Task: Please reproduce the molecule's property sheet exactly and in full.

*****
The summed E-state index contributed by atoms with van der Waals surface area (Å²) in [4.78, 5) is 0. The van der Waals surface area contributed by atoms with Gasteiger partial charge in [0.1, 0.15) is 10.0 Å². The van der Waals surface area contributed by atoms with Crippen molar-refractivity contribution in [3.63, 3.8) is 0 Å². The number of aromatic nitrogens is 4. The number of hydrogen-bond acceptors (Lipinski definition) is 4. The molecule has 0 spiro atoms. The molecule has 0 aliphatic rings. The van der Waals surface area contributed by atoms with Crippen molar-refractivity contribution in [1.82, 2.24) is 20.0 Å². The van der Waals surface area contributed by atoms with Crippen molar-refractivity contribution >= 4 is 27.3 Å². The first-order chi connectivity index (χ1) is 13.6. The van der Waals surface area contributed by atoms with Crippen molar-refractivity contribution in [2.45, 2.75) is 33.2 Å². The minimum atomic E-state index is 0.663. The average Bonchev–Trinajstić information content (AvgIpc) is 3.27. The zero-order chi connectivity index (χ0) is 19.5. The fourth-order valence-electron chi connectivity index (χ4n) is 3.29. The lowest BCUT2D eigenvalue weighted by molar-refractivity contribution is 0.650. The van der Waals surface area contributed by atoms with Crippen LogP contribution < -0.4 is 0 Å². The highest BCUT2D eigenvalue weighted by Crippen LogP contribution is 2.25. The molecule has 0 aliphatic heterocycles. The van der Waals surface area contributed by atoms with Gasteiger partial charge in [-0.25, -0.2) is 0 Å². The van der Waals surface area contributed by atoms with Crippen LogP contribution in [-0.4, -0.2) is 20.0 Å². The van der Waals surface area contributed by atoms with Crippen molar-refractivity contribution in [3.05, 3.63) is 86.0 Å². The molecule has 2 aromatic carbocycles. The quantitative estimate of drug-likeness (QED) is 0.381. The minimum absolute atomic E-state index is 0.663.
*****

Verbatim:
The summed E-state index contributed by atoms with van der Waals surface area (Å²) in [4.78, 5) is 0. The van der Waals surface area contributed by atoms with Gasteiger partial charge in [0.1, 0.15) is 10.0 Å². The van der Waals surface area contributed by atoms with Crippen molar-refractivity contribution in [3.63, 3.8) is 0 Å². The number of aromatic nitrogens is 4. The number of hydrogen-bond acceptors (Lipinski definition) is 4. The molecule has 0 spiro atoms. The molecule has 0 aliphatic rings. The van der Waals surface area contributed by atoms with Crippen molar-refractivity contribution in [1.82, 2.24) is 20.0 Å². The van der Waals surface area contributed by atoms with Crippen molar-refractivity contribution >= 4 is 27.3 Å². The first-order chi connectivity index (χ1) is 13.6. The van der Waals surface area contributed by atoms with Crippen molar-refractivity contribution in [2.45, 2.75) is 33.2 Å². The minimum atomic E-state index is 0.663. The average Bonchev–Trinajstić information content (AvgIpc) is 3.27. The zero-order chi connectivity index (χ0) is 19.5. The fourth-order valence-electron chi connectivity index (χ4n) is 3.29. The lowest BCUT2D eigenvalue weighted by molar-refractivity contribution is 0.650. The van der Waals surface area contributed by atoms with Crippen LogP contribution < -0.4 is 0 Å². The highest BCUT2D eigenvalue weighted by Crippen LogP contribution is 2.25. The molecule has 0 aliphatic heterocycles. The van der Waals surface area contributed by atoms with Gasteiger partial charge in [-0.25, -0.2) is 0 Å². The van der Waals surface area contributed by atoms with Crippen LogP contribution in [-0.4, -0.2) is 20.0 Å². The van der Waals surface area contributed by atoms with Crippen molar-refractivity contribution in [3.05, 3.63) is 86.0 Å². The molecule has 2 aromatic carbocycles. The quantitative estimate of drug-likeness (QED) is 0.381. The minimum absolute atomic E-state index is 0.663.